John S. Hausman of the Muskegon Chronicle is reporting that Ted Nugent's lawsuit against Muskegon Summer Celebration for canceling his scheduled June 2003 concert will go to trial, barring a settlement between the parties.
Muskegon County Circuit Judge Timothy G. Hicks on Tuesday rejected Summer Celebration's "motion for summary disposition" asking the judge to throw out Nugent's main claim — breach of contract.
Hicks' ruling makes it near-certain the self-styled "Motor City Madman" will appear in Muskegon, at least for a pretrial settlement conference, if not an actual trial.
Settlement conferences typically require the parties to a lawsuit to be physically present, along with the lawyers and the judge. Hicks earlier refused to let Nugent participate by telephone — unless the rocker agreed to limit his damage request to $250,000, a limit Nugent's lawyer declined to accept. The conference had been scheduled for March 11, but it will be rescheduled because Nugent was to be at a concert out of state that day.
In a written opinion dated Tuesday, Hicks rejected defense arguments that Nugent's breach-of-contract claim is so baseless that it shouldn't proceed to trial. However, the judge noted that he was not expressing an opinion about which side should win the case.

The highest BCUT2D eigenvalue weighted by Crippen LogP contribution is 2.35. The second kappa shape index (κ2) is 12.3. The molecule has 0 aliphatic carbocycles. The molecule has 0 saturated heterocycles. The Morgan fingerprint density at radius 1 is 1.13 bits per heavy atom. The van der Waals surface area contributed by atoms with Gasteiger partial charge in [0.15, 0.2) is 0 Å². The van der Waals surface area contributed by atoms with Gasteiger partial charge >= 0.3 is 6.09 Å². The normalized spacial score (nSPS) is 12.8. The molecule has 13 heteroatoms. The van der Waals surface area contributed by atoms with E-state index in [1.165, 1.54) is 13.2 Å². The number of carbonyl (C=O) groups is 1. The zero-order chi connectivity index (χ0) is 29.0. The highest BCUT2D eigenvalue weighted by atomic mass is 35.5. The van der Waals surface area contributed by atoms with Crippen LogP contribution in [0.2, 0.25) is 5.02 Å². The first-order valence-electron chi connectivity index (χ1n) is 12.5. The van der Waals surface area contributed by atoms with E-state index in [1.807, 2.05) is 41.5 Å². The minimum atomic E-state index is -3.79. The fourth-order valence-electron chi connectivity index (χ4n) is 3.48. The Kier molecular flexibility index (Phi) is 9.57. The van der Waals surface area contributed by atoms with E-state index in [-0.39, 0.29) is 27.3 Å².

"Motions such as this (for summary disposition) are, in a general sense, a screen to filter out lawsuits with fatal flaws of one kind or another," Hicks wrote. "Plaintiff's claim survives this test, but these decisions do not necessarily portend who ultimately prevails."
Nugent in 2003 sued Muskegon's summer festival and its leading officials for canceling the concert after a controversy arose over news reports about racial remarks Nugent allegedly made in a Denver radio interview May 5, 2003. The case started in federal court, was refiled later in state court in Nugent's own Jackson County, then landed in Muskegon County last August after a Jackson judge ordered it moved.
Nugent's lawsuit claims Summer Celebration canceled his concert May 16, 2003, "without any notice, or contractual justification." The lawsuit accuses the festival of breach of contract; economically damaging Nugent by disrupting his planned 2003 concert tour season; "unfair competition" by allegedly continuing to promote Nugent's concert on Summer Celebration's Web site after the cancellation; and "unjust enrichment" — profiting from wrongful acts. Read more.